The European Green Deal is the flagship political project of the von der Leyen Commission and is expected to impact business across sectors.
The European Green Deal will redirect all Commission policy efforts towards achieving climate neutrality in Europe by 2050. The plan sets out a new approach for growth that promotes a more sustainable EU economy with climate-friendly industry and clean technology.
The plan will also increase CO2 reduction targets for 2030 and 2040. These ambitious targets will be supported by the new European Climate Law and Circular Economy Action Plan, as well as revisions to the existing European Emissions Trading Scheme. The Renewable Energy Directive may be revised as well. The Commission may also introduce ambitious legislation on making buildings more energy efficient, reducing environmental pollution to zero, as well as establishing a carbon border adjustment mechanism.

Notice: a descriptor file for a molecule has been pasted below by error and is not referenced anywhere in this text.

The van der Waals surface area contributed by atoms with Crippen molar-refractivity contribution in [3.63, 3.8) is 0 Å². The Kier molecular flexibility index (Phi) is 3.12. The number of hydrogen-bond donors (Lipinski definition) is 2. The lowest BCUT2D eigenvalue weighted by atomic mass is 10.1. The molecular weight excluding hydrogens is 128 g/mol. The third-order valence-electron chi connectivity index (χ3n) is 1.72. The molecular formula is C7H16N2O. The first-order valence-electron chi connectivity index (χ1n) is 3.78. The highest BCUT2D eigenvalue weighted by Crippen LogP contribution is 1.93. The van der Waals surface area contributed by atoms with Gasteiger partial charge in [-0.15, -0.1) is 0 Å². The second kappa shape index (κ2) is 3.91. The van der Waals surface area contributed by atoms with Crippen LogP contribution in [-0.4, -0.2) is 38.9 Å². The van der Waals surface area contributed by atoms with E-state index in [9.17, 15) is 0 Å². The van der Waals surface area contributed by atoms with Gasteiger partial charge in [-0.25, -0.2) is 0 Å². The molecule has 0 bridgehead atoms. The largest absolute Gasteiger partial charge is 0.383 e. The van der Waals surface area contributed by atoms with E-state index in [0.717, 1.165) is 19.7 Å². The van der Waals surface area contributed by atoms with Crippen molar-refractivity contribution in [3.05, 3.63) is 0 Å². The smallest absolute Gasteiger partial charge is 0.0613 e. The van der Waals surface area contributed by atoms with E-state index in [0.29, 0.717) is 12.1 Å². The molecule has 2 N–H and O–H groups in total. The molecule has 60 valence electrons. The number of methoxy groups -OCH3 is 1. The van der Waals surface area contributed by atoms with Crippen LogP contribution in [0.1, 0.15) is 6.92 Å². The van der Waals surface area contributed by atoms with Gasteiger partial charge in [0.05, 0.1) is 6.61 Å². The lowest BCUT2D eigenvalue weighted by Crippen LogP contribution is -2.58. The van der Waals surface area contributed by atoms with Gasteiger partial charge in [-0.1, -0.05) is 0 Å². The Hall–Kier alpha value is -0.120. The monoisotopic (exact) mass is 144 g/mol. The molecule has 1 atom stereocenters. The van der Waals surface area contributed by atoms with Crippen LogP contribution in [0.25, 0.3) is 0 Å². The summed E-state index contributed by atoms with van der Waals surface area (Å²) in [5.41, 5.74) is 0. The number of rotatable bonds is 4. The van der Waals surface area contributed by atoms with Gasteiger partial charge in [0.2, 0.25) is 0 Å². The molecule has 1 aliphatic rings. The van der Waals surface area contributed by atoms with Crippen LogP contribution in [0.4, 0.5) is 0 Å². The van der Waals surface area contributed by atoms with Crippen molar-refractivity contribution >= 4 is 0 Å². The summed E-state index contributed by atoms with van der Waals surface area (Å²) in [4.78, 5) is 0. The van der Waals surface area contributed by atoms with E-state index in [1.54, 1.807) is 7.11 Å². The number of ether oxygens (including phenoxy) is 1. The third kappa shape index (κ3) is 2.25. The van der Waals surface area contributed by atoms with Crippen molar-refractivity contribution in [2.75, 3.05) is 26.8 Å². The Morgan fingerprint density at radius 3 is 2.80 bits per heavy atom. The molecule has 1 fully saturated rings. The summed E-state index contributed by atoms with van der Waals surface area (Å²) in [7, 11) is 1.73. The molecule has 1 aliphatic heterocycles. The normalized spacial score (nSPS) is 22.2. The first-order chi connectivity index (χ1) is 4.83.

Executive Vice-President Frans Timmermans has also announced that the European Commission will be looking at technical solutions such as hydrogen, carbon storage, and electrification of transport while maintaining an emphasis on energy efficiency and an increase in renewables.
To accomplish these ambitious targets, the Commission plans to allocate one trillion euros over the next decade, including funds from the European Investment Bank and through attracting private investors.
The European Green Deal is here to stay, and it will reframe the economic landscape for years to come, with major implications for business in and outside of the EU. This will impact every aspect of the economy: from transport and energy, to agriculture and construction.
Operating sustainably is no longer discretionary: it is now a requirement. All stakeholders engaging with the EU institutions will have to demonstrate how their business model aligns with this new and ambitious European Green Deal.
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